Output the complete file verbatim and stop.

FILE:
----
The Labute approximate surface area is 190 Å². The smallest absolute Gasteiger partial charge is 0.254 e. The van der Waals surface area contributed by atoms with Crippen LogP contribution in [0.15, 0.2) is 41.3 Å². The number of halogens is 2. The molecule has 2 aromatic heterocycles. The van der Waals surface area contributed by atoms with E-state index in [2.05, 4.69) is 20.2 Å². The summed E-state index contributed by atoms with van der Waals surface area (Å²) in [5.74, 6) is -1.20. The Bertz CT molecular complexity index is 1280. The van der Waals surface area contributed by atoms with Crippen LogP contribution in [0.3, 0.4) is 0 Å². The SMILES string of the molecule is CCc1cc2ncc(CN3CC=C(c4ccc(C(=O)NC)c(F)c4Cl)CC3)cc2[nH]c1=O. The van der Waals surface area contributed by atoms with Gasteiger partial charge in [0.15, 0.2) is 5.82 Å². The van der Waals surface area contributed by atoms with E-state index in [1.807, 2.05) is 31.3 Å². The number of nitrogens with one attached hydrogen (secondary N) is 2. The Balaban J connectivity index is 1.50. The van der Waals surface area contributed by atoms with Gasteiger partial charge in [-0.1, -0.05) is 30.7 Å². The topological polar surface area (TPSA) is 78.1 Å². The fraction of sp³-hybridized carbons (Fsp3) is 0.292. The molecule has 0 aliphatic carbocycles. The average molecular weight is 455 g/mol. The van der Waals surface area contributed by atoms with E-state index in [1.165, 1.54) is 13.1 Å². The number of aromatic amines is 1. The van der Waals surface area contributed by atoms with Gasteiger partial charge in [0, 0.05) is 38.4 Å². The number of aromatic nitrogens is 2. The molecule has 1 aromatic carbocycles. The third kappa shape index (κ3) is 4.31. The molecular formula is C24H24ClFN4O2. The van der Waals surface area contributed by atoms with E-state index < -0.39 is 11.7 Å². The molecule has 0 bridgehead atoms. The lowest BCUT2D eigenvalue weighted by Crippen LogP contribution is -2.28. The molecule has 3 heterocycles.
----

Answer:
The Labute approximate surface area is 190 Å². The smallest absolute Gasteiger partial charge is 0.254 e. The van der Waals surface area contributed by atoms with Crippen LogP contribution in [0.15, 0.2) is 41.3 Å². The number of halogens is 2. The molecule has 2 aromatic heterocycles. The van der Waals surface area contributed by atoms with E-state index in [2.05, 4.69) is 20.2 Å². The summed E-state index contributed by atoms with van der Waals surface area (Å²) in [5.74, 6) is -1.20. The Bertz CT molecular complexity index is 1280. The van der Waals surface area contributed by atoms with Crippen LogP contribution in [0.3, 0.4) is 0 Å². The SMILES string of the molecule is CCc1cc2ncc(CN3CC=C(c4ccc(C(=O)NC)c(F)c4Cl)CC3)cc2[nH]c1=O. The van der Waals surface area contributed by atoms with Gasteiger partial charge in [0.15, 0.2) is 5.82 Å². The van der Waals surface area contributed by atoms with E-state index in [1.807, 2.05) is 31.3 Å². The number of nitrogens with one attached hydrogen (secondary N) is 2. The Balaban J connectivity index is 1.50. The van der Waals surface area contributed by atoms with Gasteiger partial charge in [-0.1, -0.05) is 30.7 Å². The topological polar surface area (TPSA) is 78.1 Å². The fraction of sp³-hybridized carbons (Fsp3) is 0.292. The molecule has 0 aliphatic carbocycles. The average molecular weight is 455 g/mol. The van der Waals surface area contributed by atoms with E-state index in [1.165, 1.54) is 13.1 Å². The number of aromatic amines is 1. The van der Waals surface area contributed by atoms with Gasteiger partial charge in [0, 0.05) is 38.4 Å². The number of aromatic nitrogens is 2. The molecule has 1 aromatic carbocycles. The third kappa shape index (κ3) is 4.31. The molecular formula is C24H24ClFN4O2. The van der Waals surface area contributed by atoms with E-state index < -0.39 is 11.7 Å². The molecule has 0 bridgehead atoms. The lowest BCUT2D eigenvalue weighted by Crippen LogP contribution is -2.28. The molecule has 3 heterocycles.